Although you are well versed in personal injury claims arising from motor vehicle accidents, one thing is apparent from your post and other comments to the responses you've received here: you have some confusion as to how the policy limits apply to your individual claim.
The bottom line is that if your injuries are worth significantly more than $100,000 then you should be recovering $100,000. The other claimants have nothing to do with your ability to recover that amount of money because there is plenty of coverage in the policy. It affords $100,000 per person in the accident but $300,000 of total coverage. If the adjuster is attempting to confuse you by saying that the total available amount of the policy is $100,000, he is simply trying to pull the wool over your eyes because you are unrepresented.
You should ask the adjuster to put your discussion about the other claimants and how they affect the policy in writing. I bet he refuses.or that there was some type of miscommunication. Either way just tell him to offer you $100,000 so that he can be rid of you and continue to fight out the other smaller claims with the attorneys. Good luck.
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These can be difficult situations. Sometimes it is worked out by the plantiffs agreeing to accept a full tender of the insurance money and then either mediating or arbitrating how to split it up if they can't work it out themselves..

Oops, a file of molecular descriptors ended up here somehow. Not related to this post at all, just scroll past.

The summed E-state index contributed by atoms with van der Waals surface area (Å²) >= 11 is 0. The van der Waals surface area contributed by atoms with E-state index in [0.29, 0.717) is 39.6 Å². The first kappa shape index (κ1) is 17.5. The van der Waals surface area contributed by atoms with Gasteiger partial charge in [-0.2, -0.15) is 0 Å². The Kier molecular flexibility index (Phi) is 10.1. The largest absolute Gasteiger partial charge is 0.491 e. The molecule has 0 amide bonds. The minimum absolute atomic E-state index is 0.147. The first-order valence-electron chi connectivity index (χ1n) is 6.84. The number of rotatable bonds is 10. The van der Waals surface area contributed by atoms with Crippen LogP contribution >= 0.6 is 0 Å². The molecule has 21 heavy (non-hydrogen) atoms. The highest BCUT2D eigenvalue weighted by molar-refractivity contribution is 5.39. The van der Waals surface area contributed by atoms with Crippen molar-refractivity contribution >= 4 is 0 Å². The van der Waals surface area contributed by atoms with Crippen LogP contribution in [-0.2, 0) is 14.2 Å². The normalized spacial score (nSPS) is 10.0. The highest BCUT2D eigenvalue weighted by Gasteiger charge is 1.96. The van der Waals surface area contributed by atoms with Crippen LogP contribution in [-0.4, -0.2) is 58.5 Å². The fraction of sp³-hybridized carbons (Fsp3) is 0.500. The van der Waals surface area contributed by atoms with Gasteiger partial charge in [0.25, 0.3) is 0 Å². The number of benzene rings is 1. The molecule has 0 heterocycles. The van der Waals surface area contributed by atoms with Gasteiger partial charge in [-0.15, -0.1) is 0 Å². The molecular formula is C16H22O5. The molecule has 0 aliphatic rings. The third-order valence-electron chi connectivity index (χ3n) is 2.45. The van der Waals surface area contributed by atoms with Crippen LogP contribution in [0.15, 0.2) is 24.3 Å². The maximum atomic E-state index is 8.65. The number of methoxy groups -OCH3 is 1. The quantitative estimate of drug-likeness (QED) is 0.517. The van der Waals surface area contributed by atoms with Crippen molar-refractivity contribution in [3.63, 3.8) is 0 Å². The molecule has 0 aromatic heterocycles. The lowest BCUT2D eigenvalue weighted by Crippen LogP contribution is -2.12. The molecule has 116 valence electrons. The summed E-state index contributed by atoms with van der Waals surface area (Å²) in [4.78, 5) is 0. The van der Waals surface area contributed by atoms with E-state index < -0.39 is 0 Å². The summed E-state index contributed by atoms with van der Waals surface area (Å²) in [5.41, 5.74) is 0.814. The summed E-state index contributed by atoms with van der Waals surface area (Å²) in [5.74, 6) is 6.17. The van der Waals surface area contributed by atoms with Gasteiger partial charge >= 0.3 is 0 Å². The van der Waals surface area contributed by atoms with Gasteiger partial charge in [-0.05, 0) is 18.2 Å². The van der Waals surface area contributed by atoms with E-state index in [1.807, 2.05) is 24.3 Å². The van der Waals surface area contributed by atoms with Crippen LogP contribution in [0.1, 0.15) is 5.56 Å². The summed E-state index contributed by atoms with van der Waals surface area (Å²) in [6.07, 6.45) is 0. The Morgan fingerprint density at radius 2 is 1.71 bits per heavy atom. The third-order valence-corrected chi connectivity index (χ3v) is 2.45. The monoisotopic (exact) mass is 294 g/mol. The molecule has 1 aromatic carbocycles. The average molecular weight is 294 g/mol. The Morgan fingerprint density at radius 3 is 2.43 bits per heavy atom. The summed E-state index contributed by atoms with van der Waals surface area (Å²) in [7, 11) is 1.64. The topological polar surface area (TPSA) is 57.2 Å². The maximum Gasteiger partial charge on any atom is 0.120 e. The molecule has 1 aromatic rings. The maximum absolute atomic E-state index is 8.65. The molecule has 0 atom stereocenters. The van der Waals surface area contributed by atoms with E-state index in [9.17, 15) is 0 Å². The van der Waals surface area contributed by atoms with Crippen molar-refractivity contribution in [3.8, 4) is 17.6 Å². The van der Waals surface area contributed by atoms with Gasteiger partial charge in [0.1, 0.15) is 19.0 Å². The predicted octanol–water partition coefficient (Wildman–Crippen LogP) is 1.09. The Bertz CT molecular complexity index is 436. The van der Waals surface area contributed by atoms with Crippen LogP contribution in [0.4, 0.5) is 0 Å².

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No one claimant can get more than 100k with a 100/300 policy. The total aggregate the carrier is liable for is 300k. You can always refuse to settle and seek a personal judgment against the offending driver. Only you and your counsel can make that call. Short of that or the availability of underinsurance, your option is to get the best settlement you can up to the 100k available to you.
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You can have your lawyer speak with the other plaintiff's lawyers. If not the case will go to court and the judge or jury will decide. Make sure to ask your lawyer to see if you have a claim for underinsurance.
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A 100/300 policy means that the most any one claimant can recover from that insurance policy is $100k and the most the insurance company ever has to pay out to all claimants in total is $300k. Thus, even if there are 20 claimants, the insurance company only has $300k in exposure, but no one person can recover more than $100k. If there is only 1 claimant, the insurance company only has $100k of exposure. Since there appears to be you and just 2 other claimants, there should be no issue with a division of the policy like there would be with a single limit policy. There is nothing to prevent you from resolving your claim if a reasonable offer is made. However, if you or the other two claimants can't agree on a settlement, you can commence a lawsuit against the owner and operator of the other vehicle if you have not already. If you don't have an attorney, you would be wise to get one, especially if the case has to go to trial. Good luck.
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